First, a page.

The Wreck

Review by: Michael Stern

How do I find The Wreck?

As the coastline beyond Charleston, SC city limits has been developed, dozens of seafood restaurants have opened to serve newcomers and tourists. The docks at Shem Creek in Mount Pleasant, just north of the city, are lined with them, all quite pleasant-looking and with similar shoreline menus; but if you meander farther along the water, out Live Oak Road to Haddrell Point, you will find a Roadfood jewel in the rough. And we do mean find, for the restaurant known as The Wreck has no sign outside; and we also mean in the rough, for it is located in a former bait locker, and décor is mostly piles of cardboard beer cartons.

What should I eat at The Wreck in Charleston, SC?

The Wreck of the Richard and Charlene is mobbed at mealtimes with customers who come for crunchy fried shrimp, scallops, and oysters, broiled fish, she-crab soup, crunchy tubular hushpuppies and fried squares of spiced grits. Depending on your appetite, you can get a meal either “Richard-sized” (copious), “Lil Richard-sized” (pretty darn big) or “Charlene’-sized” (normal portion).

The restaurant’s ambiance

Everything is presented on cardboard plates with plastic utensils; beer comes in the bottle. You enter through an open kitchen, where we once witnessed the chef advising a customer in no uncertain terms that he refused to prepare an order of fried oysters to go, because they had to be eaten immediately. In the concrete-floored dining room, you sit on plastic lawn chairs at tables clothed with fish-wrapping paper (but romantically lit by candles at night). And if the weather is cool, you are warmed by a couple of fireplaces.

A tiny bit of history

Formally named for a boat hit by Hurricane Hugo back in 1989, The Wreck of the Richard and Charlene is indeed disheveled; but its food is impeccable. And the view from the porch of docked shrimp trawlers couldn’t be more appetizing.

What To Eat




she-crab soup

key lime bread pudding


Deviled Crab


The Wreck Recipes


What do you think of The Wreck?

2 Responses to “The Wreck”

Margaret Ezell

September 29th, 2007

My favorite places to eat are the off the beaten path places, what I thought The Wreck would be from the description. As a native of South Louisiana I like my seafood! The Wreck is hard to find, even with directions. I asked a local how to get there when we were within a mile. I also asked if he liked it. I should have taken his body language and “not my favorite” and turned back to Charleston to Hymans, which we love.

The food is way overpriced for what you get on a paper plate. We had the large boiled shrimp: 1/2-pound for $19.00. They were very fresh but bland, nothing special; no Old Bay or other seasoning. The red rice was like eating something from a Rice-A-Roni box. The fried hominy was less than one inch square; bland. I did like the hush puppy! The coleslaw was fine.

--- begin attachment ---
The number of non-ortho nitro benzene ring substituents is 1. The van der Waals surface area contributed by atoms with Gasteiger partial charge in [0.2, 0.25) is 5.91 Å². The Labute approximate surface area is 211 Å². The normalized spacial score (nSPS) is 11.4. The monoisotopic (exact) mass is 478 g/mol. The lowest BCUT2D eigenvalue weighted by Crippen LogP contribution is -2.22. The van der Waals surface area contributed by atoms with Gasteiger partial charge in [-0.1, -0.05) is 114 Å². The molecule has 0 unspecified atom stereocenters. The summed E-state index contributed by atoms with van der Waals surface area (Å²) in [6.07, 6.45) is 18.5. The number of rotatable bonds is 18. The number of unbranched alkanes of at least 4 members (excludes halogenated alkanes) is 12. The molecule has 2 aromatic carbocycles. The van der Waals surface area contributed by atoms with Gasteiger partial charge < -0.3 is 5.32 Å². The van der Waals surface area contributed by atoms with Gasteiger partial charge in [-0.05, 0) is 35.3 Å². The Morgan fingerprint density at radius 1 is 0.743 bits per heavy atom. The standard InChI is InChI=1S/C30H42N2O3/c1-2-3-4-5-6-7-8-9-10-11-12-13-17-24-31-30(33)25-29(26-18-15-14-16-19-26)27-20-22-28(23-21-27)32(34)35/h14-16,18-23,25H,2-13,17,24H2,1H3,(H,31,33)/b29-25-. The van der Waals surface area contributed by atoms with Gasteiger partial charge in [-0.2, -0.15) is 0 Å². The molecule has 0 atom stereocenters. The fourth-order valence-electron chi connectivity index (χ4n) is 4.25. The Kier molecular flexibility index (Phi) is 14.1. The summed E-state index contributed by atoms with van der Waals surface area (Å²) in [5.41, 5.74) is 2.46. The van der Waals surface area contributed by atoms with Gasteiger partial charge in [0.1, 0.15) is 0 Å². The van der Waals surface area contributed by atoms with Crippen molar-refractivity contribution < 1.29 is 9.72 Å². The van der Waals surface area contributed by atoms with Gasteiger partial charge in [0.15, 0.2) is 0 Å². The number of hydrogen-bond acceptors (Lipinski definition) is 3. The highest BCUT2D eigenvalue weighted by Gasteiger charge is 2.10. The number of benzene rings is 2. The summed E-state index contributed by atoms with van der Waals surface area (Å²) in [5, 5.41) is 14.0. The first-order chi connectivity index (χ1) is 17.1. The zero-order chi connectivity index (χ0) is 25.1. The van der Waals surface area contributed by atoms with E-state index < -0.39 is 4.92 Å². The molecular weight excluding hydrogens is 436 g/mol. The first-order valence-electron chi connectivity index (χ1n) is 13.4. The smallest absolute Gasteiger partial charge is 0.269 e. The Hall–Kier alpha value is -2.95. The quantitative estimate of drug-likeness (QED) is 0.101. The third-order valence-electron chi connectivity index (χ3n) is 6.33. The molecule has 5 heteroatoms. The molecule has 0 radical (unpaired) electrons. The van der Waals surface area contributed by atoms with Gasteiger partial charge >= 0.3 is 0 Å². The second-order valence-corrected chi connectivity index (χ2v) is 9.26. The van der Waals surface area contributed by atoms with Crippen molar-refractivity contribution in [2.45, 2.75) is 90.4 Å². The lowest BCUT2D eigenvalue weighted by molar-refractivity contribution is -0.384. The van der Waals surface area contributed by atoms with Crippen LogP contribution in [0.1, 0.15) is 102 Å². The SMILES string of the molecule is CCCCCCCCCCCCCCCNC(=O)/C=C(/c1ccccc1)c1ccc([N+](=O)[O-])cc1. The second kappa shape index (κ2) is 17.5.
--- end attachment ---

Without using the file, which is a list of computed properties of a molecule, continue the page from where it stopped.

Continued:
They have no handicapped parking and the steps are a danger to all including my 91-year-old mother who was with me. The next day I had meetings in Charleston and asked six locals about The Wreck. All said it was way over rated; the quality has changed over the years. They do not go there anymore. People are passing on its formerly great rating.


Sarah Broz

July 21st, 2004

I sought out the Wreck on the basis of glowing reviews from sites like this. However, having eaten there, I think I must have dined on an “off night” because I think the food is over-rated.

The complimentary boiled peanuts are nothing spectacular. They were probably boiled the same day but were heated in a microwave. As for the she crab soup, it was not very flavorsome nor was there much of the crab in it. In fact, the soup may have been watered down since there was a lack of depth to the flavor plus a scarcity of crab. This was the second bowl of she crab soup I’d consumed in less than a week and the first (from another seafood eatery in Shem Creek) was far superior. Adding the sherry at the table is a novelty but that doesn’t help to give body to the soup since it’s added after the cooking process.

I had an entree of fried shrimp and scallops. The coating on the fried seafood was nothing memorable though it was not heavy, so I give the Wreck kitchen staff credit for that. The scallops were tastier than the shrimp and were delicate and tender, not chewy. I enjoyed the sweet tomato flavor of the red rice.

My spouse suggests that the soup lacked flavor because it was served in a disposable cardboard bowl (think picnicware). This is a fair point. All food and drink is served in plastic or cardboard disposable picnicware except the silverware. This doesn’t impact on the flavor of entrees like the seafood but could be detrimental to the famed she crab soup.


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